P.S. please be God-like and forgive my typo for "athiest." 🙂

      June 7, 2013 at 5:12 pm |
    • derp

      "How is it that these "know nothings" had the chronology essentially right, i.e. God did not create man first, but last, and most would agree that man is the last major move in evoloution."

      The chronology right?

      I think 6,000 years is just a tad off from 4,500,000,000,000. Molecular biology has proven that modern humans had to have at least 48 pairs of ancestors to get the DNA to wear it is today. The bible seems to have left out the other 47 pairs. Oh, and the whole ark deal, the laws of physics as well as a basic understanding of biology make it a complete impossibility.

      June 7, 2013 at 5:22 pm |
    • I'm sorry David, I can't let you do that.

      That should be 4,500,000,000 (I think).

      June 7, 2013 at 5:25 pm |
    • ME II

      @c-lo,
      There are many differences in the chronologies of the Bible and science.

      @Derp,
      " Molecular biology has proven that modern humans had to have at least 48 pairs of ancestors to get the DNA to wear it is today"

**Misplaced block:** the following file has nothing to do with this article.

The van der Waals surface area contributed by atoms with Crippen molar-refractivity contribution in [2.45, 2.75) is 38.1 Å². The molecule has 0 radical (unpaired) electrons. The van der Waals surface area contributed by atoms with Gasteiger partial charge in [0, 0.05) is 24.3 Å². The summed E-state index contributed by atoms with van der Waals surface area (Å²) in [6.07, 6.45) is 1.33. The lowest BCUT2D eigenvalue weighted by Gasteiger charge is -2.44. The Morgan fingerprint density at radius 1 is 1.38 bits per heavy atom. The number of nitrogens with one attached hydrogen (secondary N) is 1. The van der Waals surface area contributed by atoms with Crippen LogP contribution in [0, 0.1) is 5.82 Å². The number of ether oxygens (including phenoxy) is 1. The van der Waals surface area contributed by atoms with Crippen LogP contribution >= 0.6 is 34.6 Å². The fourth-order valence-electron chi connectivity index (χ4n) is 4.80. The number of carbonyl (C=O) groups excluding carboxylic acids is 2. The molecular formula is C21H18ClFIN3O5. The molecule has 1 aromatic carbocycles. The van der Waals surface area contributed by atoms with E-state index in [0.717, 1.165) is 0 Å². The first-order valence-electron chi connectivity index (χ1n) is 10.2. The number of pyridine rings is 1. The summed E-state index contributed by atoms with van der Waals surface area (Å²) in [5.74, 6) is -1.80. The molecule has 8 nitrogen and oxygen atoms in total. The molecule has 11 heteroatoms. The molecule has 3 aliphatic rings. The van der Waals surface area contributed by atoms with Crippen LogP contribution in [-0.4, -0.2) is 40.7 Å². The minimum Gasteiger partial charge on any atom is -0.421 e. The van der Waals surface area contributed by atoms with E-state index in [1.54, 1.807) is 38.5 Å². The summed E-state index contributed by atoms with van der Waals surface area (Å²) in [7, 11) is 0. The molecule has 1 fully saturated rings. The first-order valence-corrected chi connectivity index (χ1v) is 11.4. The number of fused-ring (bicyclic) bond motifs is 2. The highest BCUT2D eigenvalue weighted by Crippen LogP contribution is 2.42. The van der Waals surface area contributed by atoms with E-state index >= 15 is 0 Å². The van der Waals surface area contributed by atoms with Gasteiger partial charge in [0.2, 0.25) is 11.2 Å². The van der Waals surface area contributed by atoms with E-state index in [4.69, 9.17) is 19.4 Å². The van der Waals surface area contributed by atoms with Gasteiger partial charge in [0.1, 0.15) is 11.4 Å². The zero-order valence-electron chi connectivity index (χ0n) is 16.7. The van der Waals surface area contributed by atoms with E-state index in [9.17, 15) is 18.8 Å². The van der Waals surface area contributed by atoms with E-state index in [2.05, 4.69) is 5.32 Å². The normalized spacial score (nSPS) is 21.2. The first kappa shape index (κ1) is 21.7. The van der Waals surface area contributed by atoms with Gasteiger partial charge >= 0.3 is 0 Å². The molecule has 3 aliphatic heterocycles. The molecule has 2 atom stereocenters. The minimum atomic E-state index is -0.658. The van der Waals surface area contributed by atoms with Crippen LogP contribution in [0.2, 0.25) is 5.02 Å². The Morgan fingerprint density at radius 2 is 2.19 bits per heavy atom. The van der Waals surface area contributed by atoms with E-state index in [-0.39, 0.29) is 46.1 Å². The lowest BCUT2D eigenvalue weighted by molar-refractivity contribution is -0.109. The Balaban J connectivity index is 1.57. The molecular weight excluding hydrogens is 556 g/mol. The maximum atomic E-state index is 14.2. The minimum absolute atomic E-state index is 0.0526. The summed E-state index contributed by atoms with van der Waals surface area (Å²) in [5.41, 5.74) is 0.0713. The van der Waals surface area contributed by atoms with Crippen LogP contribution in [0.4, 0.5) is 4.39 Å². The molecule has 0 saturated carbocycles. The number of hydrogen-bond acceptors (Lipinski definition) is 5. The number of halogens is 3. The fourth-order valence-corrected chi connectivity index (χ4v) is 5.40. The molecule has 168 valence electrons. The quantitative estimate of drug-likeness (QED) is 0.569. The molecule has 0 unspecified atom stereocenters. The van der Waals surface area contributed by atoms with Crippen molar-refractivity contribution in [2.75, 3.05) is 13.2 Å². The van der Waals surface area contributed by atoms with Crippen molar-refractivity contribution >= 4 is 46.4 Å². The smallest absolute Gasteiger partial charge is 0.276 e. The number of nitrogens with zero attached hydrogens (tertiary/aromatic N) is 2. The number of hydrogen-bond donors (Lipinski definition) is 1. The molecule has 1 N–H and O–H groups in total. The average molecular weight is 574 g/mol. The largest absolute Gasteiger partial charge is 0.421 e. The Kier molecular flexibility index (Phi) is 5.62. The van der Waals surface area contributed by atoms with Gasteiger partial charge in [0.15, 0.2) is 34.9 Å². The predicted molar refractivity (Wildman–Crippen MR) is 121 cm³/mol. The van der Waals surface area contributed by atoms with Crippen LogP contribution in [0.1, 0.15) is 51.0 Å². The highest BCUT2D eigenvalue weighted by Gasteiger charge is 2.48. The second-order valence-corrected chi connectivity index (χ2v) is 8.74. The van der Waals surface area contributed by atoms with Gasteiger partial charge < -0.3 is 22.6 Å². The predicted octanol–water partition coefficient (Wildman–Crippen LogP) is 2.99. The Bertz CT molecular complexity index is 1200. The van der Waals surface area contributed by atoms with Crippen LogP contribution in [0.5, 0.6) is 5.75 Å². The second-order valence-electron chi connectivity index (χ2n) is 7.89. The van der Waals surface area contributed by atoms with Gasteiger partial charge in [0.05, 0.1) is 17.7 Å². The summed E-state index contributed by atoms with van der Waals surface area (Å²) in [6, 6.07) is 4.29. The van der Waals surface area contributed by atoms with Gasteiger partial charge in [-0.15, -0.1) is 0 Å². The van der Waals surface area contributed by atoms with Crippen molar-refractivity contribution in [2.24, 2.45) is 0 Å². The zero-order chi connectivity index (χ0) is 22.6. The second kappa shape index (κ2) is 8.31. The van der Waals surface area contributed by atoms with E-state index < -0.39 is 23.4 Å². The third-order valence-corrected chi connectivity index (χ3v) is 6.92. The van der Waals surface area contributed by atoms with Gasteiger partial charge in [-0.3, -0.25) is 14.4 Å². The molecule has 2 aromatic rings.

What are you trying to say here? I don't follow.

      June 7, 2013 at 5:26 pm |
    • Secular Humanist from Ohio

      Mankind is not evolution's end. Who knows what evolution will produce in the next 100,000 years.

      June 7, 2013 at 5:28 pm |
    • c-lo

      @derp–most of the time I write off your comments, but definately appreciate your non-hostile reply. I'd like to turn your response on its head the same as you do for Christians...let's say scientists can create life from dirt...and they can create dirt from individual molecules, and they can even create individual molicule from free electrons/protons/neutrons (quarks), and they can create quarks from a more fundamental particle–bottom line is how was that building block created from nothing? Even if all the matter and energy in the Universe was concentrated in a pinhead, what created it? God's God?
      Either way, the time/space continuum had to start somewhere/somehow. Even string-theory and its spinoffs have no true beginning when you think about it.

      June 7, 2013 at 5:37 pm |
    • Chuckles

      @C-lo

      First to your comment about what you went through at your graduation. It's a shame that you disagreed with the speaker and choose to disparage her by calling her a lesb/ian as some perceived insult. Sadly you try to equate what she spoke about which didn't touch on topics that were forbidden by the insti.tution and what this person did.